Prior to the onset of COVID-19, very few of us would have foreseen a pandemic spreading so rapidly across the world, forcing governments to take actions like lockdowns and border closures. We have observed how these events found many essential services unprepared and resulted in businesses focusing on “response” and “recovery.” In many countries, the pandemic started as a health crisis, while in Sub-Saharan Africa it started as an economic one, as closures happened quicker than the virus spread.

Despite the fact that many agricultural value chains are considered an essential service, agri-SMEs in Sub-Saharan Africa are still facing a decline in demand (particularly those providing farm inputs), liquidity shortfalls, harvesting and production problems due to labor shortages, export and transportation delays due to lockdowns, and cancelled international contracts. All these challenges are exacerbated by ongoing climate change-related shocks, like droughts, floods and locust plagues. The resilience of agri-SMEs (small and medium-sized businesses that are formal and registered entities engaged in agricultural production) is being tested with these events.

While it is too early to estimate the full economic impact of COVID-19 on agri-SMEs, most lenders are taking steps to address the most pressing challenges faced by these agri-SMEs. Though it is prudent to move quickly to overcome these challenges, agri-SMEs would be better supported in the long run if lenders approach these problems through a systemic lens to understand the root of the challenges instead of focusing only on the symptoms of the overall shock.

Aside from the lack of infrastructure, agri-SMEs’ biggest challenge to growth is their limited access to finance and the regulatory burdens constraining this access. As will be discussed below, these challenges are deeper and more structurally embedded, and therefore require a long-term coordinated commitment to provide agri-SMEs access to capital.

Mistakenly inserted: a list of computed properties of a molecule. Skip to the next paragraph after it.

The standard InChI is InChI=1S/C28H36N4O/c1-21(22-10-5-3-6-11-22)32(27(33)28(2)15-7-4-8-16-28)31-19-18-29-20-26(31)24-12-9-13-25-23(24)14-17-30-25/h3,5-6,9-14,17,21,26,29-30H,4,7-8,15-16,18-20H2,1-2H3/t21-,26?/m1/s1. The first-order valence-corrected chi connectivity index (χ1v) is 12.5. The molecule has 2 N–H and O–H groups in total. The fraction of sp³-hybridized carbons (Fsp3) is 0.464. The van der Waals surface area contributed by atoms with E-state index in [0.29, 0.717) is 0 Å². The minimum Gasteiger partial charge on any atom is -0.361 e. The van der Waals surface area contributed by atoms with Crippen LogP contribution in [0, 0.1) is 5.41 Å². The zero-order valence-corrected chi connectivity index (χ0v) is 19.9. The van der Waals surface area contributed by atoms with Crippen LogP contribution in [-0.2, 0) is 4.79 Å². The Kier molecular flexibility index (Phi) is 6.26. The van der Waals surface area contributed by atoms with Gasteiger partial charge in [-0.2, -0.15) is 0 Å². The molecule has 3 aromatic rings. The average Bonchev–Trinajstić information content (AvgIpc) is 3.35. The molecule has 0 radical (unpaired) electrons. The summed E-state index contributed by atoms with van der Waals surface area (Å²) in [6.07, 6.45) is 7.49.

This post highlights steps lenders are currently taking to help agri-SMEs weather the storm and suggests areas where they can expand their focus to support these businesses in being better prepared for future economic shocks.

Explore new options to mitigate risk and increase capital flow to agri-SMEs

Since the outbreak of the pandemic, most lenders have focused on serving existing clients by increasing their financing, restructuring loans, or deferring payments to meet their clients’ liquidity challenges. By doing so, lenders are also making sure their current portfolio is not at immediate risk.

While lenders may be tempted to take a more conservative stance, those with sufficient capacity should be initiating even more new deals in order for agri-SMEs to keep goods and services flowing through the highly interdependent agricultural value chain. For instance, 72% of MSEs in Zambia need working capital to continue and grow their business, and 61% are running on their savings. COVID-19 is exacerbating the financing gap, and it’s essential that lenders offer non-traditional options to mitigate risks and increase the flow of capital to agri-SMEs.

Luckily, lenders have successful examples which they can use to build new and more innovative risk mitigation options. Credit guarantees, such as non-bank financial instruments that mitigate default risk for lenders in Sub-Saharan Africa, are a known practice. Between 2008 and 2015, AGRA worked with several partners to offer several guarantees to extend credit to many agriculture value chain actors in Africa, demonstrating the bankability and feasibility of investing in perceived risky agricultural businesses. Additionally, Aceli Africa has developed a new market platform that aims to incentivize financial service providers to lend to agri-SMEs while also providing technical assistance to them.

Create new strategies to find and support agri-SMEs